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1.  Differential genome evolution and speciation of Coix lacryma-jobi L. and Coix aquatica Roxb. hybrid guangxi revealed by repetitive sequence analysis and fine karyotyping 
BMC Genomics  2014;15(1):1025.
Abstract
Background
Coix, Sorghum and Zea are closely related plant genera in the subtribe Maydeae. Coix comprises 9–11 species with different ploidy levels (2n = 10, 20, 30, and 40). The exclusively cultivated C. lacryma-jobi L. (2n = 20) is widely used in East and Southeast Asia for food and medicinal applications. Three fertile cytotypes (2n = 10, 20, and 40) have been reported for C. aquatica Roxb. One sterile cytotype (2n = 30) closely related to C. aquatica has been recently found in Guangxi of China. This putative hybrid has been named C. aquatica HG (Hybrid Guangxi). The genome composition and the evolutionary history of C. lacryma-jobi and C. aquatica HG are largely unclear.
Results
About 76% of the genome of C. lacryma-jobi and 73% of the genome of C. aquatica HG are repetitive DNA sequences as shown by low coverage genome sequencing followed by similarity-based cluster analysis. In addition, long terminal repeat (LTR) retrotransposable elements are dominant repetitive sequences in these two genomes, and the proportions of many repetitive sequences in whole genome varied greatly between the two species, indicating evolutionary divergence of them. We also found that a novel 102 bp variant of centromeric satellite repeat CentX and two other satellites only appeared in C. aquatica HG. The results from FISH analysis with repeat probe cocktails and the data from chromosomes pairing in meiosis metaphase showed that C. lacryma-jobi is likely a diploidized paleotetraploid species and C. aquatica HG is possibly a recently formed hybrid. Furthermore, C. lacryma-jobi and C. aquatica HG shared more co-existing repeat families and higher sequence similarity with Sorghum than with Zea.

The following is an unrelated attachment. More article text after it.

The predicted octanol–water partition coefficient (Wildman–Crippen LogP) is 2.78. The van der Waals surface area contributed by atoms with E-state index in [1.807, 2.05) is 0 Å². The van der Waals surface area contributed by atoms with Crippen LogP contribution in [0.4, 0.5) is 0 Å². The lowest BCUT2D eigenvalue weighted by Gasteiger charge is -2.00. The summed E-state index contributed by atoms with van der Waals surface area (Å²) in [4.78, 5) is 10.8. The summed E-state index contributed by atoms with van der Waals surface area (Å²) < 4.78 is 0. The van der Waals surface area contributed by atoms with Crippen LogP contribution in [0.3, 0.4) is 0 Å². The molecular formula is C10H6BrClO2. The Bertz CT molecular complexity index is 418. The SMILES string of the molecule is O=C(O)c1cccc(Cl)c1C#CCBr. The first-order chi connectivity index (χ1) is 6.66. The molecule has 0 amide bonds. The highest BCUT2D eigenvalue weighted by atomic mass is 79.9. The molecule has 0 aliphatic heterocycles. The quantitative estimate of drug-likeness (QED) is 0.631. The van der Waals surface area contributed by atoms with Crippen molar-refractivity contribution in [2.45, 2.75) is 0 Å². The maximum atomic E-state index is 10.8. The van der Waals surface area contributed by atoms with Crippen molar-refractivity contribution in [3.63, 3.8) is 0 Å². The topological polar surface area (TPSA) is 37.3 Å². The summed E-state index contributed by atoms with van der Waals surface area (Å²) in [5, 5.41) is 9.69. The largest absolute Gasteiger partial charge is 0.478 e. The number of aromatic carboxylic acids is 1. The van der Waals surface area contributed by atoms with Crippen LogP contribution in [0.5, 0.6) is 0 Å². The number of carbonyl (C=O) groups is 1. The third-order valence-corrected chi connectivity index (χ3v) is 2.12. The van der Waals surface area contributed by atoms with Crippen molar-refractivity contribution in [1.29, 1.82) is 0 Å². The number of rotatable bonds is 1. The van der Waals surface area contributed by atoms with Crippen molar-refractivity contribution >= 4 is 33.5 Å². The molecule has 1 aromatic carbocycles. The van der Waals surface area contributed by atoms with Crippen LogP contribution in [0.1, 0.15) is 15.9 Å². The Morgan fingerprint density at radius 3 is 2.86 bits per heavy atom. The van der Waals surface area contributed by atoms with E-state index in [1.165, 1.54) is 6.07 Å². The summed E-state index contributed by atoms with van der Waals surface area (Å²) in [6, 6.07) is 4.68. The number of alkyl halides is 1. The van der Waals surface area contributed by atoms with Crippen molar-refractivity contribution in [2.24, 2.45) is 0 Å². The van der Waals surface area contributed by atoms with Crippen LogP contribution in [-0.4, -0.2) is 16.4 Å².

Conclusions
The composition and abundance of repetitive sequences are divergent between the genomes of C. lacryma-jobi and C. aquatica HG. The results from fine karyotyping analysis and chromosome pairing suggested diploidization of C. lacryma-jobi during evolution and C. aquatica HG is a recently formed hybrid. The genome-wide comparison of repetitive sequences indicated that the repeats in Coix were more similar to those in Sorghum than to those in Zea, which is consistent with the phylogenetic relationship reported by previous work.